Rep. Kathy Castor, D-Fla has plans to reintroduce a privacy bill that could allow parents to sue companies that violate their kids’ privacy.
The Protecting the Information of our Vulnerable Children and Youth Act (PRIVCY Act) would give young consumers, ages 13 to 17, more control over what information is collected by companies and what they could do with it.
“Companies shouldn’t be allowed to unreasonably track and target children. Many companies have been violating the minimal privacy protections in place today as devices and applications have become more sophisticated in targeting kids,” Castor said in a statement. “It’s time to strengthen online protections for our youngest neighbours and bring these safeguards into the 21st century.”
The bill would give both the Federal Trade Commission (FTC) and parents more control, in addition to:
- Ban data-driven advertising to children under 18
- Require sites to be accessed by children and teens to make the best interests of children a primary design consideration and to do a ‘Privacy and Security Impact Assessment.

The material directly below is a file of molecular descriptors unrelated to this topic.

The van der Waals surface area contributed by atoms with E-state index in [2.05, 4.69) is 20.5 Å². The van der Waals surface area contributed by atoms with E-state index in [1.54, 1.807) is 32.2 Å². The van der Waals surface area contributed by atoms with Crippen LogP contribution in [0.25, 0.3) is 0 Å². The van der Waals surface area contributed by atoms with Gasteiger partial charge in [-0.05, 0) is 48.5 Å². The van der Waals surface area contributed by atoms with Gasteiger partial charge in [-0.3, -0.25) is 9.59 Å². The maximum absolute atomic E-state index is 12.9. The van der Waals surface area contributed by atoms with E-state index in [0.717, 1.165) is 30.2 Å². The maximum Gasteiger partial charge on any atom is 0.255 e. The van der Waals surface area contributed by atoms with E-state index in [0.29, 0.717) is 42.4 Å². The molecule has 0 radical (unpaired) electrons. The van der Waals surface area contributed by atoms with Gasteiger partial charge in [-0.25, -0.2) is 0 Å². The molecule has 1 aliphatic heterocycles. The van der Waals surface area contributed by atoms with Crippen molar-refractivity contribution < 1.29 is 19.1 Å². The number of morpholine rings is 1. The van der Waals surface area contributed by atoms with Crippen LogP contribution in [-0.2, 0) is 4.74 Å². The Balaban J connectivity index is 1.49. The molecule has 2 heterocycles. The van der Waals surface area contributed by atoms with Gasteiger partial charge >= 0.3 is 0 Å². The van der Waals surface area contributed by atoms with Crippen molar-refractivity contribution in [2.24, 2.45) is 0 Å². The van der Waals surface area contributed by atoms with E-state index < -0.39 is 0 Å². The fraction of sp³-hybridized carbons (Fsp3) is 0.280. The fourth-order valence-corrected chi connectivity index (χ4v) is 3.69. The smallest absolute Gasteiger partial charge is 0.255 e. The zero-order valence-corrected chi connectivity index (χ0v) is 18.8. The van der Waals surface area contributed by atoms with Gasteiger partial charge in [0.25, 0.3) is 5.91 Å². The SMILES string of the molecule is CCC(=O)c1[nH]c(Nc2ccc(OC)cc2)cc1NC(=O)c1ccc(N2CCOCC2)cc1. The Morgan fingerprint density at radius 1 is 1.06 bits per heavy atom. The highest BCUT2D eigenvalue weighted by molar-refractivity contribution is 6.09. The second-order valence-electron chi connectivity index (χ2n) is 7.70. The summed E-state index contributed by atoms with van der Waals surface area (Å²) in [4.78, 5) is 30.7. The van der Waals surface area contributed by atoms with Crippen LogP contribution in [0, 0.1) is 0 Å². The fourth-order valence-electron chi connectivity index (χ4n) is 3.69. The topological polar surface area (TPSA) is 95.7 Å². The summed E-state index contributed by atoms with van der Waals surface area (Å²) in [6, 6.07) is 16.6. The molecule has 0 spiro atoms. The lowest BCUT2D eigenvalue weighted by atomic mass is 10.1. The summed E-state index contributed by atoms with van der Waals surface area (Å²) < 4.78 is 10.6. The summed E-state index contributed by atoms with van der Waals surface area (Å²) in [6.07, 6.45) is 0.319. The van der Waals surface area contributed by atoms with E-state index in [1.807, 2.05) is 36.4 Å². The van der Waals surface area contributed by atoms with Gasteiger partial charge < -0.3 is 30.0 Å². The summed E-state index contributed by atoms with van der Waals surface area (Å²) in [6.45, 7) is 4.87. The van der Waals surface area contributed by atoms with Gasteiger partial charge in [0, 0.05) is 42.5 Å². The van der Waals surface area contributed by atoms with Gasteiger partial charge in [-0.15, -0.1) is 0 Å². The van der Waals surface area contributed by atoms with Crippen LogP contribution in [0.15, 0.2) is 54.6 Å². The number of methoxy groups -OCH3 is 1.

Whilst the bill received no Republican support nor co-sponsors from her peers last year, the bill is now supported by 20 advocates, including the Center for Digital Democracy, the American Academy of Pediatrics, and Fairplay.
Jeff Chester, executive director of the Center for Digital Democracy, a Washington-based nonprofit group, called it the “high water mark of what privacy legislation for children could look like.”
However, the bill has also received criticism within the tech industry.
“By removing the ability for young people to receive content tailored to their interests, Rep. Castor’s bill will undermine the online experiences of young people,” said Carl Szabo, vice president and general counsel at NetChoice.